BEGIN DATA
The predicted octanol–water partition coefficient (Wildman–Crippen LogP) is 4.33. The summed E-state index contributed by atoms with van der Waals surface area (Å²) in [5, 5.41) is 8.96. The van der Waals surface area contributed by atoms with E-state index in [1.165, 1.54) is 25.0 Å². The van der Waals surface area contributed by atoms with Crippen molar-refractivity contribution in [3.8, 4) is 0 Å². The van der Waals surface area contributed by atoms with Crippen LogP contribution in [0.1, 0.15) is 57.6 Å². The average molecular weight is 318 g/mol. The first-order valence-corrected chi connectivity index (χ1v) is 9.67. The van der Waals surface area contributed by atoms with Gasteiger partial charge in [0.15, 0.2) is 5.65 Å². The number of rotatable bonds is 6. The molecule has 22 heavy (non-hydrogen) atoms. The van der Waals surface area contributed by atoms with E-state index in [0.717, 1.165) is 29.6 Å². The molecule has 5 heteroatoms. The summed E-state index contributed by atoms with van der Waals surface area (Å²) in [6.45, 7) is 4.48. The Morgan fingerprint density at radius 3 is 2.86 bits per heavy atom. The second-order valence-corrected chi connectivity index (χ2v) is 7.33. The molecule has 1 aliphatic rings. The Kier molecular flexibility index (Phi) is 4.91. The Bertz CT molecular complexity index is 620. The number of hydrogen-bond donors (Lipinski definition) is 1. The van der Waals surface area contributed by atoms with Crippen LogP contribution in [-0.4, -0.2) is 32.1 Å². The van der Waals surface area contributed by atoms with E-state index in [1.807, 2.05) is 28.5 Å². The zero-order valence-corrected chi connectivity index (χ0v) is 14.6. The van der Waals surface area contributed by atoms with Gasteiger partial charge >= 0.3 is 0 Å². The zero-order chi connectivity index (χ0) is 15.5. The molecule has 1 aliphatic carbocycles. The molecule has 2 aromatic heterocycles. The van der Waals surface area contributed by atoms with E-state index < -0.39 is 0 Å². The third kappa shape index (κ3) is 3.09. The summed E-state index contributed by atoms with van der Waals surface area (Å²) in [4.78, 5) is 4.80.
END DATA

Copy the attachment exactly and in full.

The predicted octanol–water partition coefficient (Wildman–Crippen LogP) is 4.33. The summed E-state index contributed by atoms with van der Waals surface area (Å²) in [5, 5.41) is 8.96. The van der Waals surface area contributed by atoms with E-state index in [1.165, 1.54) is 25.0 Å². The van der Waals surface area contributed by atoms with Crippen molar-refractivity contribution in [3.8, 4) is 0 Å². The van der Waals surface area contributed by atoms with Crippen LogP contribution in [0.1, 0.15) is 57.6 Å². The average molecular weight is 318 g/mol. The first-order valence-corrected chi connectivity index (χ1v) is 9.67. The van der Waals surface area contributed by atoms with Gasteiger partial charge in [0.15, 0.2) is 5.65 Å². The number of rotatable bonds is 6. The molecule has 22 heavy (non-hydrogen) atoms. The van der Waals surface area contributed by atoms with E-state index in [0.717, 1.165) is 29.6 Å². The molecule has 5 heteroatoms. The summed E-state index contributed by atoms with van der Waals surface area (Å²) in [6.45, 7) is 4.48. The Morgan fingerprint density at radius 3 is 2.86 bits per heavy atom. The second-order valence-corrected chi connectivity index (χ2v) is 7.33. The molecule has 1 aliphatic rings. The Kier molecular flexibility index (Phi) is 4.91. The Bertz CT molecular complexity index is 620. The number of hydrogen-bond donors (Lipinski definition) is 1. The van der Waals surface area contributed by atoms with Crippen LogP contribution in [-0.4, -0.2) is 32.1 Å². The van der Waals surface area contributed by atoms with E-state index in [1.807, 2.05) is 28.5 Å². The zero-order valence-corrected chi connectivity index (χ0v) is 14.6. The van der Waals surface area contributed by atoms with Gasteiger partial charge >= 0.3 is 0 Å². The zero-order chi connectivity index (χ0) is 15.5. The molecule has 1 aliphatic carbocycles. The molecule has 2 aromatic heterocycles. The van der Waals surface area contributed by atoms with E-state index < -0.39 is 0 Å². The third kappa shape index (κ3) is 3.09. The summed E-state index contributed by atoms with van der Waals surface area (Å²) in [4.78, 5) is 4.80.